Despite the low abundance of microorganisms present in conjunctival tissue collected during pterygium surgery, detection of Pseudomonas, Serratia, Acinetobacter, and Stenotrophomonas within the conjunctival tissue samples is potentially concerning as these microorganisms are opportunistic human pathogens and emerging as a cause of nosocomial infections.3639 Exogenous endophthalmitis, direct inoculation of the ocular microbiota into the posterior vitreous cavity, can have severe visual consequences for patients. Although the rates of postoperative exogenous endophthalmitis are low, ranging from 0.025% to 0.2%,40 aging-related demographic changes have resulted in increased cataract surgery and increased use of intravitreal injections for treatment of age-related macular degeneration, with a recent study finding more cases of endophthalmitis following intravitreal injections than from cataract surgery.41 de Caro et al.10 found that even after prophylactic swabbing of the bulbar conjunctiva with povidone-iodine and topical antibiotic, 2% of sterile needles were contaminated (using standard culturing methods) with bacteria after intravitreal injections. They postulated that the mechanism for endophthalmitis was possibly due to direct inoculation of the surface bacteria into the posterior chamber or that following injection, the opening made by the injection provides an entry portal for surface bacteria. The possibility exists that bacteria residing within protected niches or micro-habitats in the conjunctiva may be responsible for this contamination. 
Although this study sampled healthy conjunctival tissue remote from the pterygium, there is a potential confounding effect in that the conjunctiva of patients with pterygium may be different from conjunctiva of patients with no pterygium. However, considering that the healthy conjunctival tissue used in this study was the same tissue that was transplanted onto the site of the excised pterygium, and for which studies have found to have low recurrence rate,42 suggests that this is, indeed, healthy conjunctival tissue. Also, as the studies were conducted approximately 6 months apart, there is the possibility of a temporal confounding effect. However, previous investigation of the ocular surface microbiome showed no significant changes over a 3-month period.9 Interestingly, we found no effect of systemic medication or topical cyclosporine use on the ocular microbiome of the conjunctival tissue. A previous culture-based study on cyclosporine treatment in dogs with keratoconjunctivitis sicca found no effect of cyclosporine use on the frequency of bacterial isolation from the ocular surface swabs in nonresponders, but found decreased frequency of bacterial isolation in the responders group.43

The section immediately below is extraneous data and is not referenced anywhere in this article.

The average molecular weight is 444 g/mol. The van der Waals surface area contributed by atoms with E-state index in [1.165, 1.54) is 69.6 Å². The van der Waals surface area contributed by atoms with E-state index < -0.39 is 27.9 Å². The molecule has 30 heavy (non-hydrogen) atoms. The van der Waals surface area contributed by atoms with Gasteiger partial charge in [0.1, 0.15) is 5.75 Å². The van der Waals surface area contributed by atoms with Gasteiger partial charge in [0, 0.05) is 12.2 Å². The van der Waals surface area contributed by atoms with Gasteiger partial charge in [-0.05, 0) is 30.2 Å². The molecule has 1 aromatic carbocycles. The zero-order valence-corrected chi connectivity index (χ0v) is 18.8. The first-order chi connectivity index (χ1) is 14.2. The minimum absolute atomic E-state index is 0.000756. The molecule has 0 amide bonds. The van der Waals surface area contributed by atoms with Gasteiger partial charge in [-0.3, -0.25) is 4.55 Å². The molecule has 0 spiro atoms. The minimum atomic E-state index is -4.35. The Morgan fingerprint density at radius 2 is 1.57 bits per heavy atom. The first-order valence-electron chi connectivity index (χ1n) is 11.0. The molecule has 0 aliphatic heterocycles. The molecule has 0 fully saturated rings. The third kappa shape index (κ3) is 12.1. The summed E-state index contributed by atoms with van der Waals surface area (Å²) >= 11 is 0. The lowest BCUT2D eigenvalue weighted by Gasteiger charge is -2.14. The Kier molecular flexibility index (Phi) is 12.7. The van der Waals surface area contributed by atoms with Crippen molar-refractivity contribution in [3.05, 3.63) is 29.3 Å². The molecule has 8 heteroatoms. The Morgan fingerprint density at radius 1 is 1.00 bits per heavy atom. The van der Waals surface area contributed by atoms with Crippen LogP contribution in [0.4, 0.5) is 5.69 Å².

Some microorganisms detected in conjunctival tissue also have been associated with biologic response modifiers, including Serratia, which has an indirect effect on stem cells,44 and Acinetobacter (part of the crypt-specific core microbiota in the gut45), which is capable of modulating epithelia via lipopolysaccharide production.46 Furthermore, maintenance of ocular stem cell regenerative capacity at the limbus and in the fornix is critical to ocular surface health, with failure of either or both, potentially resulting in corneal blindness. While there have been advances in understanding mechanisms that promote stem cell maintenance,47 only recently has the potential role of the microbiome been explored. It appears that in the gut, cecal crypts devoid of their microbiota display loss of their regenerative capacity.48 Whereas the gut has a relatively complicated niche structure,49 the ocular surface may be less so and more accessible and may be an ideal place to investigate these interactions. 
Acknowledgments
The authors thank Michael Carnell, PhD, from the Biomedical Imaging Facility, University of New South Wales, for expert advice regarding laser confocal microscopy and image analysis. 
Supported by a Faculty Research Grant from the Faculty of Science, University of New South Wales. and an Australian Government National Health and Medical Research Council (NHMRC) Peter Doherty Biomedical Fellowship (APP1112537, JO). The authors alone are responsible for the content and writing of the paper. 
Disclosure: J. Ozkan, None; M. Coroneo, None; M. Willcox, None; B. Wemheuer, None; T. Thomas, None 
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Figure 1
 
Nonmetric multidimensional scaling (nMDS) ordination of the limbus tissue fornix tissue microbiome communities compared to surface conjunctiva microbiome (from previous study database) using Bray-Curtis dissimilarity of transformed OTU data (stress 0.17).
Figure 1
 
Nonmetric multidimensional scaling (nMDS) ordination of the limbus tissue fornix tissue microbiome communities compared to surface conjunctiva microbiome (from previous study database) using Bray-Curtis dissimilarity of transformed OTU data (stress 0.17).
Figure 2
 
Relative abundance at the genera-level for the microbial communities of the fornix, limbus, and conjunctival surface. Only genera >1% relative abundance are shown.
Figure 2
 
Relative abundance at the genera-level for the microbial communities of the fornix, limbus, and conjunctival surface. Only genera >1% relative abundance are shown.
Figure 3
 
Relative abundance at the OTU-level for the microbial communities of the fornix, limbus, and conjunctival surface. Only OTUs >1% relative abundance are shown.
Figure 3
 
Relative abundance at the OTU-level for the microbial communities of the fornix, limbus, and conjunctival surface. Only OTUs >1% relative abundance are shown.
Figure 4
 
(A) Hematoxylin-eosin staining of a representative fornix tissue section; fluorescence micrographs of section of conjunctival forniceal tissue with fluorescence signal of (B) universal bacterial probe EUB338 (red signal [Cy3]; FISH) and (C, D) Pseudomonas-specific oligonucleotide probe PSE1284 (green signal [6-Pham]; FISH) within tissue; DAPI-stained eukaryotic cellular DNA (blue signal).
Figure 4
 
(A) Hematoxylin-eosin staining of a representative fornix tissue section; fluorescence micrographs of section of conjunctival forniceal tissue with fluorescence signal of (B) universal bacterial probe EUB338 (red signal [Cy3]; FISH) and (C, D) Pseudomonas-specific oligonucleotide probe PSE1284 (green signal [6-Pham]; FISH) within tissue; DAPI-stained eukaryotic cellular DNA (blue signal).
Table
 
Probes Used in the Study
Table
 
Probes Used in the Study
Supplement 1
Supplement 2
Supplement 3